A top aide to Kansas City Mayor Sly James says the area has a good chance of hosting the Republican National Convention in 2016.
“We deserve to be in the spotlight. We deserve to step forward and take a bow now and then,” Jason Hodges, a senior adviser to the mayor, said at Thursday’s Blue Springs Chamber of Commerce monthly luncheon.
He stressed that the effort is metrowide and the hundreds of millions of dollars in benefits would be, too, from the thousands of hotel rooms that would be filled to the restaurants and retailers that would benefit.
“This effort is a regional effort. It’s a bistate effort,” he said.
The convention would be held at the Sprint Center in downtown Kansas City sometime from late June through mid-July 2016. Area officials made a presentation to the Republican National Committee earlier this month – Mayor James spontaneously started singing “Kansas City, here I come” from the famous Fats Domino song – and the party could make a selection by late summer.
Hodges said several cities are in the running, and he offered an analysis – sometimes humorous and biting – of each:
• Las Vegas, which hosts many large conventions and hosts them well, he said. But that’s the thing. To Las Vegas, your event is just one more convention, he said.
And there’s the heat of summer.
“I know Vegas says, ‘It’s a dry heat.’ Yeah, so is my oven,” Hodges said.
• Dallas, which has had Super Bowls and Final Fours. “Again ... you are just another (event) to Dallas,” he said.
• Cleveland: “The best time I ever had in Cleveland was leaving for Columbus,” he said.
• Denver, the site of the 2008 Democratic Convention, where President Obama was first nominated.
“It just seems like you don’t want to associate with that one,” he said.
Some of those cities are in key Electoral College states, and that’s often a consideration for parties picking convention sites. In presidential voting, Kansas is reliably Republican and Missouri strongly leans that way. That made Hodges initially highly skeptical about Kansas City’s bid, he said, but he now says the thinks the city has a great chance.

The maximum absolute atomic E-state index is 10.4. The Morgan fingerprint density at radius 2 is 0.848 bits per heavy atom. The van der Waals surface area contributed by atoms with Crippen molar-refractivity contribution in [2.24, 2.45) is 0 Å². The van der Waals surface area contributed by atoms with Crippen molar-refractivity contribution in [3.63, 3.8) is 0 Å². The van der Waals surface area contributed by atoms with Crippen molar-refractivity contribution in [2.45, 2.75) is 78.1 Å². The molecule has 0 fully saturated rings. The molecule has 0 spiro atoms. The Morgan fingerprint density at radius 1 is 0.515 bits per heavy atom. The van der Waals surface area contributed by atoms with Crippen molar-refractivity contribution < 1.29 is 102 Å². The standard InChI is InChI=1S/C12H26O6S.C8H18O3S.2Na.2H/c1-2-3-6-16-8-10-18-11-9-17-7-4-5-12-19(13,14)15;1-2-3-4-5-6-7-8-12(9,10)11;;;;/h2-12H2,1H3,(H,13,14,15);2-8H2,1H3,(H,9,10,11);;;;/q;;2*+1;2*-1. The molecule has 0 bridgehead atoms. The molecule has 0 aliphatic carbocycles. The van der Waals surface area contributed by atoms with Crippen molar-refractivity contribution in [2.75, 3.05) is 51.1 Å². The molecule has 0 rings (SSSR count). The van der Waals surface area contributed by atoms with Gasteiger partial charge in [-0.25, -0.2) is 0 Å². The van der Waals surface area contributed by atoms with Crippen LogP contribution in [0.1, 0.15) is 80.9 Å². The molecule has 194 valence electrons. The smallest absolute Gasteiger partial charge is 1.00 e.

For one thing, “No one throws a party like Kansas City does.”
He said the area has more than 32,000 hotel rooms within a half-hour drive of the Sprint Center and that transportation shouldn’t have the bottlenecks it has had elsewhere. The group promoting the effort is raising money toward the estimated $50 million to $60 million that would be needed, he said.
“We are who they need,” he said.
He also seemed to suggest there’s a certain something about Kansas City that visitors don’t get until they actually come here.
“Most of all, Kansas City has a work ethic and a spirit about it that other cities cannot match,” he said.
The benefits would be enormous, he said.
“It’s not a partisan thing,” he said. “It’s a regional thing.”
He put the economic impact of the 2012 Major League Baseball All-Star Game, held at Kauffman Stadium, at $60 million. The GOP convention, he said, would bring in $250 million to $350 million.
Landing the convention also would build on having hosted the baseball and Major League Soccer all-star games.
“We are no longer the flyover city,” he said. “We’re the destination.”
He added, “And we will have one hell of a party in 2016.”